Nissan is making heavy investments to upgrade its production facilities and technologies for making a new generation of electrified, intelligent and connected cars.
This focus on the future involves spending a lot on automation and robotics. Though it might look like Nissan’s factories will soon be dominated by machines and not men, that is not the case. Making cars for the 21st century needs just as much human expertise as it ever did. The state-of-the-art technology used at the Nissan factories will only serve to enhance the work of the human employees.
Nissan’s goal is not just to maximize output over a given period of time but to enhance efficiency by minimizing mistakes, maintaining quality, freeing employees from the drudgery of repetitive tasks, and minimizing work related strain and fatigue.
There are entire engineering teams dedicated to studying ergonomics. They analyze the physical burden of certain actions related to every process (like lifting, reaching, twisting or crouching) and the mental toll taken by tasks that are repetitive or require constant concentration. They then come up with ideas to make life easier for the employees by conceptualizing alternative techniques to perform the most burdensome processes.
Here are a few examples of the manner in which Nissan used technology to make work easier for its employees to produce the cars of the future.
Choosing when to automate
There are some assembly line processes that are best performed by robots, especially when it comes to simple, repetitive tasks. These tasks might be monotonous or strenuous for humans like the installation of a headliner, the overhead layer of material that is seen on the inside of a car’s roof. Employees need to enter each vehicle’s cabin to perform this installation which is a physically demanding task. It is even harder when cars have more connected features as this means that there will be more devices in and around the headliners. This is why Nissan opted to use robots to insert the headliner through the front of the vehicle and then fasten it.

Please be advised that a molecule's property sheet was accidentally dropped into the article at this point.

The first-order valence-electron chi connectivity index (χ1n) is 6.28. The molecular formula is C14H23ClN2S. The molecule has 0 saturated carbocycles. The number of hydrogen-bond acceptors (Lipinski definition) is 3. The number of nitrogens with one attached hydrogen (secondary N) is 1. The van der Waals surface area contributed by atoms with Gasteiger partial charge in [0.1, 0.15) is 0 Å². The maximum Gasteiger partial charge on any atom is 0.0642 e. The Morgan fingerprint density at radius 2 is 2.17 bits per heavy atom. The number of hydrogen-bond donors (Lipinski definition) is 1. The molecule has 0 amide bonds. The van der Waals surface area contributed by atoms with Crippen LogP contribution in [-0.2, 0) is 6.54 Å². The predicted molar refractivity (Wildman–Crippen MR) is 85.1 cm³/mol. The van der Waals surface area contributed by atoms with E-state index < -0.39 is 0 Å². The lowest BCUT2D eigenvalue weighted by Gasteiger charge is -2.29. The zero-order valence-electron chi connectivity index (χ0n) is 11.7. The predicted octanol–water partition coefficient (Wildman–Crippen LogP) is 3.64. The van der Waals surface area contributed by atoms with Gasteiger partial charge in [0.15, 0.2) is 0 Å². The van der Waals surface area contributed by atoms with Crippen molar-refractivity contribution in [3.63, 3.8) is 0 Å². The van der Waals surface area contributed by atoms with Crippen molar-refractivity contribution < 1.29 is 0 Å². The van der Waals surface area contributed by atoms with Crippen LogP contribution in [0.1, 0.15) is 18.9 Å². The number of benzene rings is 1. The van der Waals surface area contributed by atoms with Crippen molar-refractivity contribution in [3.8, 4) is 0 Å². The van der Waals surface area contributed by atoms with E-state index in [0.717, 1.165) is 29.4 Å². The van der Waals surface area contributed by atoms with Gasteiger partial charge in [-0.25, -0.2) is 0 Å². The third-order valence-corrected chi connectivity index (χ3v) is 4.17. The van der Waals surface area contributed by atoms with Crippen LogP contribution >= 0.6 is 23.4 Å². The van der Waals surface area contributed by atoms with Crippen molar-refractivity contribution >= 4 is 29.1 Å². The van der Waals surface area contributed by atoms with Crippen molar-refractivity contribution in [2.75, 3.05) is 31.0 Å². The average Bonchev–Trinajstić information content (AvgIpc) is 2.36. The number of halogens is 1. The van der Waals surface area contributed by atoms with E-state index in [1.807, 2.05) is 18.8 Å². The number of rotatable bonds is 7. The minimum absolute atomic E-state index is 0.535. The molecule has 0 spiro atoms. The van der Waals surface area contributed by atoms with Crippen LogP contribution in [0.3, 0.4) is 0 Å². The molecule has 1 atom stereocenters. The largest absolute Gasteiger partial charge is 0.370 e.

Nissan’s Kouji Abe, who worked on the new automated process said that the process of installing headliners is physically quite demanding job, and is becoming more complex. Though it took years to develop and test the automation process, automation of the task meant that employees can now be shifted to roles that will benefit more from human expertise.
Another area in which automation is of great benefit is the quality control process. Inspection staff at Nissan’s plants in Japan can pass or fail vehicles by simply speaking into a microphone connected to a voice recognition system. The system automatically logs the results and other data thus minimizing the scope for mistakes and reducing the need for paperwork and unnecessary movements.
In safe hands with cobots
Industrial robots which are used for performing tasks like welding and assembly conventionally need to be housed in cages for safety reasons, due to their size, strength and speed of movement.
In sharp contrast, cobots (short for “collaborative robots”) serve as the perfect solution for processes in which people and machines need to collaborate closely. Cobots are essentially robotic arms with limited strength and speed of movement. They are extremely flexible and can be easily reprogrammed to learn new tasks.